A 106-car mile-long train carrying crude oil derailed just a mile before it would have cut through the heart of Casselton, a small North Dakota town. It shook residents with a series of explosions that sent flames and black smoke skyward. No one was hurt in the accident but officials were evacuating as many as 300 people as a precaution.
The BNSF Railway Company train left the tracks about 2:30 p.m. Monday and as many as 10 cars caught fire. They were still burning four hours later as darkness fell and authorities said they would be allowed to burn themselves out. Authorities hadn’t yet been able to untangle exactly how the derailment happened but a second train carrying grain was involved. BNSF spokeswoman Amy McBeth said the train carrying grain derailed first, then knocked several cars of the oil train off adjoining tracks.
Cass County Sheriff’s Sgt. Tara Morris said the evacuation of a section of the town was a precaution in case of a wind shift. A think smoke plume from the burning cars was largely staying to the southeast of town. Casselton has about 2,400 residents and is about 25 miles west of Fargo.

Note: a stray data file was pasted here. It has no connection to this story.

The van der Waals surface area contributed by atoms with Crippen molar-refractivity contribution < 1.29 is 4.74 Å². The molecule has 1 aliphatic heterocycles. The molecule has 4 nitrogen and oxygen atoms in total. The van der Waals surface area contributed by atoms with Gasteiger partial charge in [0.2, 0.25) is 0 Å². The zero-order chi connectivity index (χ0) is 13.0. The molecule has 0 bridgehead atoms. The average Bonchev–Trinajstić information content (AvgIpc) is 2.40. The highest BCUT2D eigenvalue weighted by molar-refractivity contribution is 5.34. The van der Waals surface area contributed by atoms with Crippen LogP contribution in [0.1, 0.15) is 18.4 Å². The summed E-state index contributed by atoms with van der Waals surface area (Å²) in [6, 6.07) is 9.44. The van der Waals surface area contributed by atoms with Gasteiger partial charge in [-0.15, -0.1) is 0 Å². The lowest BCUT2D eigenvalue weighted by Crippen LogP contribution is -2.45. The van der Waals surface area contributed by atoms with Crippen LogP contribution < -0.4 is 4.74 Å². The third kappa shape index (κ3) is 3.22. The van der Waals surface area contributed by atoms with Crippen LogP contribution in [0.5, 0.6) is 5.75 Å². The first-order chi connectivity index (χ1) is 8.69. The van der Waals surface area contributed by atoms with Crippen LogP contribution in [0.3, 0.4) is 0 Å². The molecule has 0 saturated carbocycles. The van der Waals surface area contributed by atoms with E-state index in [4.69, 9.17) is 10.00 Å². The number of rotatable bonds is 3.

The derailment happened amid increased concerns about the United States’ increased reliance on rail to carry crude oil. Fears of catastrophic derailments were particularly stoked after last summer’s crash in Canada of a train carrying crude oil from North Dakota’s Bakken oil patch. Forty-seven people died in the ensuing fire.
Morris said it could take up to 12 hours before authorities could get close to the fire but Casselton’s residents were told to stay indoors as soon as the blasts began. The Red Cross set up a temporary shelter at the high school for evacuees. Jeff Zent, a spokesman for Governor Jack Dalrymple said the National Guard was on alert if needed.
Hannah Linnard, 13, said she was in the bedroom of her friend’s house about half a mile from the derailment, wrapping late Christmas presents. “I looked out the window and all of a sudden the train car tipped over and the whole thing was engulfed in flames and it just exploded. The oil car tipped over onto the grain car,” she said.
State health officials were in Casselton and planned to check for health hazards once the fires are out, said Dave Glatt, director of the Health Department’s environmental health section.
To see a short video of the ensuing fire, click here: https://www.youtube.com/watch?v=CxkUhVswF5U&feature=player_embedded